6

I want to insert a directory name in the middle of a given file path, like this:

directory_name = 'new_dir'
file_path0 = 'dir1/dir2/dir3/dir4/file.txt'
file_path1 = some_func(file_path0, directory_name, position=2)
print(file_path1)
>>> 'dir1/dir2/new_dir/dir3/dir4/file.txt'

I looked through the os.path and pathlib packages, but it looks like they don't have a function that allows for inserting in the middle of a file path. I tried:

import sys,os
from os.path import join

path_ = file_path0.split(os.sep)
path_.insert(2, 'new_dir')
print(join(path_))

but this results in the error

"expected str, bytes or os.PathLike object, not list"

Does anyone know standard python functions that allow such inserting in the middle of a file path? Alternatively - how can I turn path_ to something that can be processed by os.path. I am new to pathlib, so maybe I missed something out there


Edit: Following the answers to the question I can suggest the following solutions:

1.) As Zach Favakeh suggests and as written in this answer just correct my code above to join(*path_) by using the 'splat' operator * and everything is solved.

2.) As suggested by buran you can use the pathlib package, in very short it results in:

from pathlib import PurePath

path_list = list(PurePath(file_path0).parts)
path_list.insert(2, 'new_dir')
file_path1 = PurePath('').joinpath(*path_list)

print(file_path1)
>>> 'dir1/dir2/new_dir/dir3/dir4/file.txt'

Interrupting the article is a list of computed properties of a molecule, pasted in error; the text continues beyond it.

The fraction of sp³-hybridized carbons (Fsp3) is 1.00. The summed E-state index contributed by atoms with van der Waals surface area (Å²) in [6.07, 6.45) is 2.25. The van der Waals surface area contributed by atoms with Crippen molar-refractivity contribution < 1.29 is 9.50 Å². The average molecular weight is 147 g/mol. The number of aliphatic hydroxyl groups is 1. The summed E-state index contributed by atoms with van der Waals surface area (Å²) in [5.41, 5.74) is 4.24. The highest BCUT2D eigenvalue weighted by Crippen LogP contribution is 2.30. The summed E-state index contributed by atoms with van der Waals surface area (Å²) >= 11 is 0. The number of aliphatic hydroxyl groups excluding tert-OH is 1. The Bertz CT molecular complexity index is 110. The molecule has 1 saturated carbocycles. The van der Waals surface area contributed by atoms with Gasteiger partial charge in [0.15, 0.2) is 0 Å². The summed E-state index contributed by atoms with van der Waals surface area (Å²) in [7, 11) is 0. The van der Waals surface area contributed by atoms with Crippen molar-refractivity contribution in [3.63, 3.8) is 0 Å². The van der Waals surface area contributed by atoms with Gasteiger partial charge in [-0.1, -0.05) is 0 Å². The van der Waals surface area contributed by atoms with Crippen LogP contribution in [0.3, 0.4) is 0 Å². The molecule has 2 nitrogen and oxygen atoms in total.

2
  • I don't think this is directly related to your problem, but FYI: you don't need to import numpy to insert a value into a list. my_list.insert(index, value) works fine on its own.
    – Kevin
    Aug 19, 2019 at 19:16
  • @Kevin Thanks for the comment, it doesn't change the result, but it makes more sense to use your simpler suggestion, so I corrected my code
    – NeStack
    Aug 20, 2019 at 0:19

6 Answers 6

4

Take a look at pathlib.PurePath.parts. It will return separate components of the path and you can insert at desired position and construct the new path

>>> from pathlib import PurePath
>>> file_path0 = 'dir1/dir2/dir3/dir4/file.txt'
>>> p = PurePath(file_path0)
>>> p.parts
('dir1', 'dir2', 'dir3', 'dir4', 'file.txt')
>>> spam = list(p.parts)
>>> spam.insert(2, 'new_dir')
>>> new_path = PurePath('').joinpath(*spam)
>>> new_path
PurePosixPath('dir1/dir2/new_dir/dir3/dir4/file.txt')

This will work with path as a str as well as with pathlib.Path objects

2
  • Thanks, it is indeed a possible solution! I made an edit to my question summarizing your code as a TLDR for future readers
    – NeStack
    Aug 20, 2019 at 18:04
  • 1
    Looks like the cleanest solution to me. Also works great with spam.insert(-1, 'new_dir') to insert a folder directly before the last subfolder, as I needed it. Sep 23, 2021 at 8:06
2

Since you want to use join on a list to produce the pathname, you should do the following using the "splat" operator: Python os.path.join() on a list

Edit: You could also take your np array and concatenate its elements into a string using np.array2string, using '/' as your separator parameter:https://docs.scipy.org/doc/numpy-1.14.0/reference/generated/numpy.array2string.html